Transportation study: Rural roads need attention
Increasing congestion in popular tourist destinations, inadequate roads to serve growing agricultural and energy output, and emerging cities that are not connected to the Interstate system all require immediate attention and investment to ensure that America’s rural areas stay connected, according to a new study from the Washington-based American Association of State Highway and Transportation Officials (AASHTO). AASHTO’s “Connecting Rural and Urban America” suggests using federal legislation to address the issues.
More investment is needed in America’s rural transportation system to keep agriculture, new energy products and freight moving; improve access for travel, recreation and tourism industries; connect new and emerging cities; and ensure reliable access to key defense installations, according to AASHTO. “Improving connectivity and mobility for the 60 million Americans who live in rural areas is just as important as improving mobility for those who live in metropolitan areas,” said AASHTO Executive Director John Horsley. “Rural states are essential to the nation’s success, not only to meet the needs of their own citizens, but also to maintain their part of the national network on which the U.S. economy depends.”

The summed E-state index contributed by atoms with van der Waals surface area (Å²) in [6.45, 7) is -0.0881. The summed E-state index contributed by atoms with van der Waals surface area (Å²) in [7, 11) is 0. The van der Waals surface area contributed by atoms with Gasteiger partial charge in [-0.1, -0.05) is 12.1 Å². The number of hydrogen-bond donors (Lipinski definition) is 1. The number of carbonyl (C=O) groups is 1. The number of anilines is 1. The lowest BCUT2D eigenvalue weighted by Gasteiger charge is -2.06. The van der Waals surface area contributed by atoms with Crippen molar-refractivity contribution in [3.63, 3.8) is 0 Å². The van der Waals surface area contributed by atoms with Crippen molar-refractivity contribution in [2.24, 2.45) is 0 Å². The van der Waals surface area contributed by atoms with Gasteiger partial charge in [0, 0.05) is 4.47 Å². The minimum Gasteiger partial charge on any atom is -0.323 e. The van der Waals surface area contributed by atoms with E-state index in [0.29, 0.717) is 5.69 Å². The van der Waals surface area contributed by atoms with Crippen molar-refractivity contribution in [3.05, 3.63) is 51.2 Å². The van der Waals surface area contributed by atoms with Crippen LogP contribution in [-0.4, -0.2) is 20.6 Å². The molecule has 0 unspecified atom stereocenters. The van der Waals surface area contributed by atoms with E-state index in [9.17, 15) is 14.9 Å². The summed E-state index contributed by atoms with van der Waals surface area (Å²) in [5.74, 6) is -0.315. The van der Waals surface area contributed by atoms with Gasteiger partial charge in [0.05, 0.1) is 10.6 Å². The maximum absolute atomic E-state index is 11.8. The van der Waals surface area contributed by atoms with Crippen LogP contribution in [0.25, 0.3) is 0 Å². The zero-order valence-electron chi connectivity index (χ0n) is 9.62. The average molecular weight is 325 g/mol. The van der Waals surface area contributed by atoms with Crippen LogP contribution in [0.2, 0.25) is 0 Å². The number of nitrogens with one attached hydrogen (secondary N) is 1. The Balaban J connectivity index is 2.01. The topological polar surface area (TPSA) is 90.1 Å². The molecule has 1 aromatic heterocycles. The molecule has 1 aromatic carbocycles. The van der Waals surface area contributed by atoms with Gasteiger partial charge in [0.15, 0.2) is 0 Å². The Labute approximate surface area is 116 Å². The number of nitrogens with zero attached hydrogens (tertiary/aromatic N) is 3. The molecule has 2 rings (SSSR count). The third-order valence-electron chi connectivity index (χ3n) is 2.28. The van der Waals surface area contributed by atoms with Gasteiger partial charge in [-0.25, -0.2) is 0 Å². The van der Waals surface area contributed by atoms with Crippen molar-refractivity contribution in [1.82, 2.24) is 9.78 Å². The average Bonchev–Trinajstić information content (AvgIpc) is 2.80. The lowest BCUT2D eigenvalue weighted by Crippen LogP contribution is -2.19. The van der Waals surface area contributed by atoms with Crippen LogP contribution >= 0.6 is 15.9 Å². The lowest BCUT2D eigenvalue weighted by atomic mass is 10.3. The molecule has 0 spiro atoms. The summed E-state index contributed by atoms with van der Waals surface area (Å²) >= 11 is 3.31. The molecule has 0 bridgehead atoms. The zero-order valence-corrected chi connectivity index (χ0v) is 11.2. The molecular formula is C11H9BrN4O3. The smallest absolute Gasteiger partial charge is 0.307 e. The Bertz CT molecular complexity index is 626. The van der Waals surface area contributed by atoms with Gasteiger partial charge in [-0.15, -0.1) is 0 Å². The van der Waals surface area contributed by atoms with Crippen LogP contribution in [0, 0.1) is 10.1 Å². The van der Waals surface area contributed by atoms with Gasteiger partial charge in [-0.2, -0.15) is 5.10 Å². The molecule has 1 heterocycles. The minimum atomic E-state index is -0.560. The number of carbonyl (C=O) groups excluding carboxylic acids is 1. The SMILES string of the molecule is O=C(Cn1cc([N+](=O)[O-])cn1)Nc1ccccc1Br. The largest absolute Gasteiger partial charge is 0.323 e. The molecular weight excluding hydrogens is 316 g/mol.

The AASHTO report offers a three-point plan to address the problem through any reauthorization of federal transportation legislation:
• Continue to fund rural portions of the Interstate Highway System and other federal-aid highways that connect America;
• Double federal investment in rural transit systems to meet rising demand; and
• Expand the existing capacity of the Interstate system, upgrade rural routes to Interstate standards, and connect newly urbanized areas to the Interstate system.
Key findings from the report include:
• During the next 30 years, 80 percent of the nation’s population growth is expected to concentrate in the South and West.
• Sixty-six cities with populations of 50,000 or more — including one state capital — do not have immediate access to the Interstate system.
• In 2008, almost one out of eight people aged 65 and older lived in rural areas. That elderly population exceeds 9.6 million people and relies heavily on rural roads and public transit systems for transportation.